Denver Health Doctors Warn About Cannabis Disease in Missoulian Article

Cannabinoid hypermesis syndrome (CHS) was first reported in Australia in 2004, and it's in the news again after a Missoulian article came out about the disease this month.

CHS causes recurring nausea, vomiting and abdominal pain. Symptoms have reportedly improved after patients take a hot shower or bath or stop using cannabis.

Two doctors from Denver Health Medical Center were quoted in the article, which has been circulated by the AP and other national news outlets.

"You can think of it as a new or emerging disease," said Dr. Eric Lavona, chief of emergency medicine at Denver Health. In the article he cautions his colleagues to "be careful not to trivialize [CHS]. These folks are really suffering. They can get pretty sick. They vomit like crazy and make frequent emergency department visits because they just can't stop vomiting.”

Despite his warning, the condition is vary rare. According to a clinical study conducted in 2011, early symptoms can appear after three years of smoking weed, but they don't become severe until after a decade.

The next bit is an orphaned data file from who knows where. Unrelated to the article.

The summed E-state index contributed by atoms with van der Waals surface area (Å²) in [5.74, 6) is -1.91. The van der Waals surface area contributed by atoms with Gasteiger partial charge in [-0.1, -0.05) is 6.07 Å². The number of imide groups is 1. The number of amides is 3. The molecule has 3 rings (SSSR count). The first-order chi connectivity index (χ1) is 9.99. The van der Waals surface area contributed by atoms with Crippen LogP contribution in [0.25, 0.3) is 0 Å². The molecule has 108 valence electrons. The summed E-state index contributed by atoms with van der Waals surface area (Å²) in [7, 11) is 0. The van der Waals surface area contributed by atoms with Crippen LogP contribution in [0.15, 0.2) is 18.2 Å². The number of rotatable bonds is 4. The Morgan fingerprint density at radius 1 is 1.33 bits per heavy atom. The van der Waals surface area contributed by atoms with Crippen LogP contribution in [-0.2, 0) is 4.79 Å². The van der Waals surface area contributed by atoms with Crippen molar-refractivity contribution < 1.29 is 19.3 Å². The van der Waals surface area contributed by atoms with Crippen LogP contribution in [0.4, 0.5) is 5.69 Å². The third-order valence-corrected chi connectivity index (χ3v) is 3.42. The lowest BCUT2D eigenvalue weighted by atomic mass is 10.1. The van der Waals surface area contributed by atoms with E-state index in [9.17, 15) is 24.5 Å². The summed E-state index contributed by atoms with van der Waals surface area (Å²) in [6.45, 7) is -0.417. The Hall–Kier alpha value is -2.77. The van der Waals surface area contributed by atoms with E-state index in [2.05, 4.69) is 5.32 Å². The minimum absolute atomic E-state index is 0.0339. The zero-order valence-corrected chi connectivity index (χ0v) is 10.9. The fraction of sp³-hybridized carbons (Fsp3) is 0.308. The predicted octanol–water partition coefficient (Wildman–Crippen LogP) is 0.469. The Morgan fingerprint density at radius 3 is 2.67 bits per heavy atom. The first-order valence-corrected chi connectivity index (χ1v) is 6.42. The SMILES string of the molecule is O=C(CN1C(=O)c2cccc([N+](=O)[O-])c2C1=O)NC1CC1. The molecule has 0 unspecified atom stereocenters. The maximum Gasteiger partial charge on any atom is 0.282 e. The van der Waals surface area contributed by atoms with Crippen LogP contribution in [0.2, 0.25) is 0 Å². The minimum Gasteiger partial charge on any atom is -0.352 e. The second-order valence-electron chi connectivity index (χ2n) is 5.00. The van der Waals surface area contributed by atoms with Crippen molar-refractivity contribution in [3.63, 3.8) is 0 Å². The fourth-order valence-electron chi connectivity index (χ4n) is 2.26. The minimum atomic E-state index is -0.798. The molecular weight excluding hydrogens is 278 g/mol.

Dr. Cecilia Sorensen, an emergency-medicine doctor with Denver Health, was also quoted in the article. According to Sorensen, "The average patient with the syndrome made five visits to stand-alone clinics [the article didn't specify a time frame], seven trips to emergency departments and was hospitalized three or more times."

Messages left by Westword with Denver Health were not returned.

With recreational marijuana becoming legal in more states, emergency rooms could see an increase in visits by patients with CHS. Lavona told the Missoulian he knows of about fifty people who have the syndrome at any given time.

“We see it all the time in several patients a week in our emergency department, and all the emergency departments around Denver,” he told the Missoulian. “It takes time for the medical community to learn about it and recognize it. But once you're familiar with the disease, you're not likely to misdiagnose it.”

In 2014, High Times published an article about CHS and reported that patients who have CHS are often consuming marijuana in hopes that it will cure nausea.

"CHS is a very rare syndrome and is easily cured by stopping the consumption of cannabis," the High Times reports. "This should not, by any means, hurt marijuana's reputation for being the safest recreational drug around, but people need to be aware of the syndrome's existence."
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Kate McKee Simmons interned at the National Catholic Reporter, was a reporter for the New York Post, and spent a brief stint in Israel learning international reporting before writing for Westword.